Naturally, we climbed up another hill to reach Johnson's aid station. At Johnson's, I downed several cups of Gatorade and filled my hydration pack again just to be sure. After a disappointing shock that I had 3 miles to go instead of 1.5 (the previous aid station mismarked a few of their signs), I picked myself back up and got back on the trail.
Johnson's to Finish (Mile 28.2 to 31)
Almost immediately after getting back on the trail, my attitude changed as the trail opened up to view Mount Ascutney in all its glory.
I actually said to a woman on this trail, "this view really makes the whole thing worth it," and she chuckled in agreement. We re-entered the woods on some fun cross-country trails that wound up the mountain and past a gorgeous waterfall. At mile 29, we started seeing mile markers every half mile that counted down to the finish, and encouraging signs that accompanied them. I usually think this stuff is pretty cheesy, but I found myself looking forward to these signs like my life depended on it.
Once we reached the 1 mile-to-go marker, the trail opened up onto the face of Mount Ascutney. We traced alpine ski switchbacks that crisscrossed the face of the mountain. I could hear the finish line the whole last mile, which built me up for a strong and emotional finish.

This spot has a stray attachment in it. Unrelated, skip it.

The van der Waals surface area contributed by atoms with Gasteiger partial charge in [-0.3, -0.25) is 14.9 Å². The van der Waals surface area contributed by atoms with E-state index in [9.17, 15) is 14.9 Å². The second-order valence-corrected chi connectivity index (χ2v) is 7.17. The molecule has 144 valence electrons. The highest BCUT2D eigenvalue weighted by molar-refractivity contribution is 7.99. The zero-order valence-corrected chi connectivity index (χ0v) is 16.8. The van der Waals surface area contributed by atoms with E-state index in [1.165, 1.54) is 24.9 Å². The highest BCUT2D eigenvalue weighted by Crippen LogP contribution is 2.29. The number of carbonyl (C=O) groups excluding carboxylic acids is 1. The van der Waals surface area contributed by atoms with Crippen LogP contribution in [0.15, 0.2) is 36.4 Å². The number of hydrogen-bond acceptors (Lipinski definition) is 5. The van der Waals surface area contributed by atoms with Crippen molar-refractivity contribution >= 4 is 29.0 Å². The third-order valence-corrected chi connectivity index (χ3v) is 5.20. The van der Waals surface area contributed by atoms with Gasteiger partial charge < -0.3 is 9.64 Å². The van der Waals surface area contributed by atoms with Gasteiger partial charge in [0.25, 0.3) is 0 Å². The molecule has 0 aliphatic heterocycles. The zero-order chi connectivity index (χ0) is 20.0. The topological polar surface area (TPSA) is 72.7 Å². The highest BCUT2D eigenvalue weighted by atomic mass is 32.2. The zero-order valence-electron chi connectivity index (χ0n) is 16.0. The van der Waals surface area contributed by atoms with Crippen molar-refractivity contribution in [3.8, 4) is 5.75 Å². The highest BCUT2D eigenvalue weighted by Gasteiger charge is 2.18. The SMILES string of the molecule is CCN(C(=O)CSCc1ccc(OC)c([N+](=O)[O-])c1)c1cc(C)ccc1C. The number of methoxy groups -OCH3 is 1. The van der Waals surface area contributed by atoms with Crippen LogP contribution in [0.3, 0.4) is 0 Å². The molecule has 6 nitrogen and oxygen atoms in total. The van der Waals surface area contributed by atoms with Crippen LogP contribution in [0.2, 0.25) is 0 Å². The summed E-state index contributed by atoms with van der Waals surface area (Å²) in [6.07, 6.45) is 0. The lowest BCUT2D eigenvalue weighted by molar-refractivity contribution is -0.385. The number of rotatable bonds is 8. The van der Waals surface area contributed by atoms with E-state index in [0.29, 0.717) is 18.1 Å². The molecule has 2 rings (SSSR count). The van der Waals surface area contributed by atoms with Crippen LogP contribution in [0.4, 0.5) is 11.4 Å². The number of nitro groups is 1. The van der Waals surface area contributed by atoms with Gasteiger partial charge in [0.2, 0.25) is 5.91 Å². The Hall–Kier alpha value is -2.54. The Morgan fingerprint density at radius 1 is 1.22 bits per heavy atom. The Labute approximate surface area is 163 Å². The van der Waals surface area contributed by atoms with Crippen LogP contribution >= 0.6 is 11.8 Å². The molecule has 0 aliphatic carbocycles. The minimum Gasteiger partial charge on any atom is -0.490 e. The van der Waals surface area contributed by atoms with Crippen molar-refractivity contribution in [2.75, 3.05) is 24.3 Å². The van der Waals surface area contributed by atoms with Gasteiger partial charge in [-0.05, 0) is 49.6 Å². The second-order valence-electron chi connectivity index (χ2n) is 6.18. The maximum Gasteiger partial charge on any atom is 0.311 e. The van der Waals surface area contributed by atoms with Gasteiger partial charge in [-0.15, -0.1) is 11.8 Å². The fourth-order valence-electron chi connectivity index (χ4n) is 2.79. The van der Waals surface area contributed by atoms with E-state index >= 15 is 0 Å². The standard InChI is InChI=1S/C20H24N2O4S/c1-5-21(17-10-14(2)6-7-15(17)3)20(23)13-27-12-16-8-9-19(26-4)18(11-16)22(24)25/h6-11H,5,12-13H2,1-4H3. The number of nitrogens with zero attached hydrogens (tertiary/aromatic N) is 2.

As I approached the finish, I was elated to be done. This was the hardest race I had ever run, and not once did I consider dropping out during the race.
I crossed the finish line in 7:10:32, about 10 minutes behind my expected finish time of 7 hours. This was obviously much slower than my previous 50K time of 5:55, but I knew the 5,600 feet of elevation gain would add to my time significantly. Ultimately, I was just happy to finish this race with my legs still functioning and a smile on my face.
Immediately, Josh came over with a chair and a beer, and I was overwhelmed with exhaustion. I had never spent so much time out on a race course before, and it was a humbling experience. I realized that if I want to complete the Stone Mill 50, I will need to put in a lot of hard work over the next month to prepare myself for 12+ hours on the trails.
Overall, I had an amazing experience at the Vermont 50K. Looking back, I don't have any regrets about the race itself, though I wish I had done more hill climbing and descending in training. It was definitely the most difficult race I've run to date, and I believe it has helped me become both mentally and physically stronger for the Stone Mill 50.